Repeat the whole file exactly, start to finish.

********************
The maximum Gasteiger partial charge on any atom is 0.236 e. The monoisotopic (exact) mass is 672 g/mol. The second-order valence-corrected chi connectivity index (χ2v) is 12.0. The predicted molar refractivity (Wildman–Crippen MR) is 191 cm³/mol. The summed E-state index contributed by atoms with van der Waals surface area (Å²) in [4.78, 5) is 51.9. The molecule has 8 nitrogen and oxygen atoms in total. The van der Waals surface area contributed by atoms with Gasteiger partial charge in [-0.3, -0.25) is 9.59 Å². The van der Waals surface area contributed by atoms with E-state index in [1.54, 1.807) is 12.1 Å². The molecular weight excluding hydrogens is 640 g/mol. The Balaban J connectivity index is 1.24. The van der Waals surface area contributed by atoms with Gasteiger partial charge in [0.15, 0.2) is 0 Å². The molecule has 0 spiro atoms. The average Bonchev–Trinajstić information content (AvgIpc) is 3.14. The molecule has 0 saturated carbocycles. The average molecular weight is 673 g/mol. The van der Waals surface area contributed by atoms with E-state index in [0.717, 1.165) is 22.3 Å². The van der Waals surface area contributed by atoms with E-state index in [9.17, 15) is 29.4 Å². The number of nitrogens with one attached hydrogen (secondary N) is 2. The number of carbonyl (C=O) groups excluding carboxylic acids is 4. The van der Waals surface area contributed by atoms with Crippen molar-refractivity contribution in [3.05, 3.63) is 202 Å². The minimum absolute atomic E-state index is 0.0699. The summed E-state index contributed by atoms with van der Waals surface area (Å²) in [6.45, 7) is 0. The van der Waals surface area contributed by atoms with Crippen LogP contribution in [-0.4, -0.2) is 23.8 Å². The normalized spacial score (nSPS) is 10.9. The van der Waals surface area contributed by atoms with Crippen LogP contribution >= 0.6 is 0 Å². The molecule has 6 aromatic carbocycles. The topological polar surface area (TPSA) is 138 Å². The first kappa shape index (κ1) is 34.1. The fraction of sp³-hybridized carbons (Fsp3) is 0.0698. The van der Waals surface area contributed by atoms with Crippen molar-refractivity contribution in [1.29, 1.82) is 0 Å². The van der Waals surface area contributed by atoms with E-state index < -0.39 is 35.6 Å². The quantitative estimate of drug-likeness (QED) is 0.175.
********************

The maximum Gasteiger partial charge on any atom is 0.236 e. The monoisotopic (exact) mass is 672 g/mol. The second-order valence-corrected chi connectivity index (χ2v) is 12.0. The predicted molar refractivity (Wildman–Crippen MR) is 191 cm³/mol. The summed E-state index contributed by atoms with van der Waals surface area (Å²) in [4.78, 5) is 51.9. The molecule has 8 nitrogen and oxygen atoms in total. The van der Waals surface area contributed by atoms with Gasteiger partial charge in [-0.3, -0.25) is 9.59 Å². The van der Waals surface area contributed by atoms with E-state index in [1.54, 1.807) is 12.1 Å². The molecular weight excluding hydrogens is 640 g/mol. The Balaban J connectivity index is 1.24. The van der Waals surface area contributed by atoms with Gasteiger partial charge in [0.15, 0.2) is 0 Å². The molecule has 0 spiro atoms. The average Bonchev–Trinajstić information content (AvgIpc) is 3.14. The molecule has 0 saturated carbocycles. The average molecular weight is 673 g/mol. The van der Waals surface area contributed by atoms with E-state index in [0.717, 1.165) is 22.3 Å². The van der Waals surface area contributed by atoms with E-state index in [9.17, 15) is 29.4 Å². The number of nitrogens with one attached hydrogen (secondary N) is 2. The number of carbonyl (C=O) groups excluding carboxylic acids is 4. The van der Waals surface area contributed by atoms with Crippen molar-refractivity contribution in [3.05, 3.63) is 202 Å². The minimum absolute atomic E-state index is 0.0699. The summed E-state index contributed by atoms with van der Waals surface area (Å²) in [6.45, 7) is 0. The van der Waals surface area contributed by atoms with Crippen LogP contribution in [-0.4, -0.2) is 23.8 Å². The normalized spacial score (nSPS) is 10.9. The van der Waals surface area contributed by atoms with Crippen LogP contribution >= 0.6 is 0 Å². The molecule has 6 aromatic carbocycles. The topological polar surface area (TPSA) is 138 Å². The first kappa shape index (κ1) is 34.1. The fraction of sp³-hybridized carbons (Fsp3) is 0.0698. The van der Waals surface area contributed by atoms with Crippen molar-refractivity contribution in [1.29, 1.82) is 0 Å². The van der Waals surface area contributed by atoms with E-state index < -0.39 is 35.6 Å². The quantitative estimate of drug-likeness (QED) is 0.175.